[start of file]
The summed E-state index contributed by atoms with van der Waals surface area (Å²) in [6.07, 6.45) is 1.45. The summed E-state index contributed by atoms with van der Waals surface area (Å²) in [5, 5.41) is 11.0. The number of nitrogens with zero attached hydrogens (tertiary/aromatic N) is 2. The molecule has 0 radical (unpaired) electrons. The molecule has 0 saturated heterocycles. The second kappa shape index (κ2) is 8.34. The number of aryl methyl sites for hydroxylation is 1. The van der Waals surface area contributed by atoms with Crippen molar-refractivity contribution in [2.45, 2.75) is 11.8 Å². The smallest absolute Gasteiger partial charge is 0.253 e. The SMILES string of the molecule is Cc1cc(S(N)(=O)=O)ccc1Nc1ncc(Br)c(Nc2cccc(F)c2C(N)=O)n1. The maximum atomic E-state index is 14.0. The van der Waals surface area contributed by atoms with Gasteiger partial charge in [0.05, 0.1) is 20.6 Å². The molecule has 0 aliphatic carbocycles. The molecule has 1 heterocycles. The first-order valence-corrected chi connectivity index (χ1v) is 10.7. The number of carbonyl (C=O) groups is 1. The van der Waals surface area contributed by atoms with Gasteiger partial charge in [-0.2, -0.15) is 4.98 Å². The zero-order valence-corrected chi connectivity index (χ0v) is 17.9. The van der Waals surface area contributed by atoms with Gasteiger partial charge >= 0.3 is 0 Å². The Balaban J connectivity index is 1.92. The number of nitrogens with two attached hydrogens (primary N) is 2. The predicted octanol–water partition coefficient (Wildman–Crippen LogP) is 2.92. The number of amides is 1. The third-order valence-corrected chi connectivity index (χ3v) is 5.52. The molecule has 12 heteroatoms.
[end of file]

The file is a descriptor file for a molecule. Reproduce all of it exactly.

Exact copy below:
The summed E-state index contributed by atoms with van der Waals surface area (Å²) in [6.07, 6.45) is 1.45. The summed E-state index contributed by atoms with van der Waals surface area (Å²) in [5, 5.41) is 11.0. The number of nitrogens with zero attached hydrogens (tertiary/aromatic N) is 2. The molecule has 0 radical (unpaired) electrons. The molecule has 0 saturated heterocycles. The second kappa shape index (κ2) is 8.34. The number of aryl methyl sites for hydroxylation is 1. The van der Waals surface area contributed by atoms with Crippen molar-refractivity contribution in [2.45, 2.75) is 11.8 Å². The smallest absolute Gasteiger partial charge is 0.253 e. The SMILES string of the molecule is Cc1cc(S(N)(=O)=O)ccc1Nc1ncc(Br)c(Nc2cccc(F)c2C(N)=O)n1. The maximum atomic E-state index is 14.0. The van der Waals surface area contributed by atoms with Gasteiger partial charge in [0.05, 0.1) is 20.6 Å². The molecule has 0 aliphatic carbocycles. The molecule has 1 heterocycles. The first-order valence-corrected chi connectivity index (χ1v) is 10.7. The number of carbonyl (C=O) groups is 1. The van der Waals surface area contributed by atoms with Gasteiger partial charge in [-0.2, -0.15) is 4.98 Å². The zero-order valence-corrected chi connectivity index (χ0v) is 17.9. The van der Waals surface area contributed by atoms with Gasteiger partial charge >= 0.3 is 0 Å². The Balaban J connectivity index is 1.92. The number of nitrogens with two attached hydrogens (primary N) is 2. The predicted octanol–water partition coefficient (Wildman–Crippen LogP) is 2.92. The number of amides is 1. The third-order valence-corrected chi connectivity index (χ3v) is 5.52. The molecule has 12 heteroatoms.